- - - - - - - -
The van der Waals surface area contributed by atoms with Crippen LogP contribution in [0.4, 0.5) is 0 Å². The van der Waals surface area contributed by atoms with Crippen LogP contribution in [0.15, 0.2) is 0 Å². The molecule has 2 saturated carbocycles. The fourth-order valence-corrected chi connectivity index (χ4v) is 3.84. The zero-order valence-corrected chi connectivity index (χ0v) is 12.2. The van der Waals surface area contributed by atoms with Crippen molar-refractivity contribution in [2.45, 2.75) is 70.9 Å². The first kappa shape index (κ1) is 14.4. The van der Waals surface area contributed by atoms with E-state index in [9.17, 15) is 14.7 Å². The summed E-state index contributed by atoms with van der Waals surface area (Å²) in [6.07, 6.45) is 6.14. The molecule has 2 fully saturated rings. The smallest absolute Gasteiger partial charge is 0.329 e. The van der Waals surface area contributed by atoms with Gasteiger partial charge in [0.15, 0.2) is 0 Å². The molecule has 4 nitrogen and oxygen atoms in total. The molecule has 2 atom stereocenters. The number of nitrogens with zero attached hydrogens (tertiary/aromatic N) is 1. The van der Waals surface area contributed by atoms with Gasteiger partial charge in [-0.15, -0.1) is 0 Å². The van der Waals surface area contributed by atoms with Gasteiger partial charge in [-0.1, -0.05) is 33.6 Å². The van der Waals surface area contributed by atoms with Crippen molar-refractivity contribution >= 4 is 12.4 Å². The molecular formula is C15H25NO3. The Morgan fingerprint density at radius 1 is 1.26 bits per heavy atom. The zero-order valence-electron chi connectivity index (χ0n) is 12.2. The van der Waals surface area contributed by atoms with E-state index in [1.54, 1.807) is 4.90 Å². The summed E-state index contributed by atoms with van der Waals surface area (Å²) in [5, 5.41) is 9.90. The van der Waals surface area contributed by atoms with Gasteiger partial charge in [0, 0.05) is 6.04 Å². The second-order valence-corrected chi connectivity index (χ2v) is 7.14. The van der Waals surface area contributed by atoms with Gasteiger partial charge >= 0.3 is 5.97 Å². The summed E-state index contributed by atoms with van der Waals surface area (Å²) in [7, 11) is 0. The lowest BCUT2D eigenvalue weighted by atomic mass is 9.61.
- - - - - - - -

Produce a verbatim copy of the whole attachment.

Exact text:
The van der Waals surface area contributed by atoms with Crippen LogP contribution in [0.4, 0.5) is 0 Å². The van der Waals surface area contributed by atoms with Crippen LogP contribution in [0.15, 0.2) is 0 Å². The molecule has 2 saturated carbocycles. The fourth-order valence-corrected chi connectivity index (χ4v) is 3.84. The zero-order valence-corrected chi connectivity index (χ0v) is 12.2. The van der Waals surface area contributed by atoms with Crippen molar-refractivity contribution in [2.45, 2.75) is 70.9 Å². The first kappa shape index (κ1) is 14.4. The van der Waals surface area contributed by atoms with E-state index in [9.17, 15) is 14.7 Å². The summed E-state index contributed by atoms with van der Waals surface area (Å²) in [6.07, 6.45) is 6.14. The molecule has 2 fully saturated rings. The smallest absolute Gasteiger partial charge is 0.329 e. The van der Waals surface area contributed by atoms with Gasteiger partial charge in [0.15, 0.2) is 0 Å². The molecule has 4 nitrogen and oxygen atoms in total. The molecule has 2 atom stereocenters. The number of nitrogens with zero attached hydrogens (tertiary/aromatic N) is 1. The van der Waals surface area contributed by atoms with Gasteiger partial charge in [-0.15, -0.1) is 0 Å². The van der Waals surface area contributed by atoms with Gasteiger partial charge in [-0.1, -0.05) is 33.6 Å². The van der Waals surface area contributed by atoms with Crippen molar-refractivity contribution >= 4 is 12.4 Å². The molecular formula is C15H25NO3. The Morgan fingerprint density at radius 1 is 1.26 bits per heavy atom. The zero-order valence-electron chi connectivity index (χ0n) is 12.2. The van der Waals surface area contributed by atoms with E-state index in [1.54, 1.807) is 4.90 Å². The summed E-state index contributed by atoms with van der Waals surface area (Å²) in [5, 5.41) is 9.90. The van der Waals surface area contributed by atoms with Gasteiger partial charge in [0, 0.05) is 6.04 Å². The second-order valence-corrected chi connectivity index (χ2v) is 7.14. The van der Waals surface area contributed by atoms with Gasteiger partial charge >= 0.3 is 5.97 Å². The summed E-state index contributed by atoms with van der Waals surface area (Å²) in [7, 11) is 0. The lowest BCUT2D eigenvalue weighted by atomic mass is 9.61.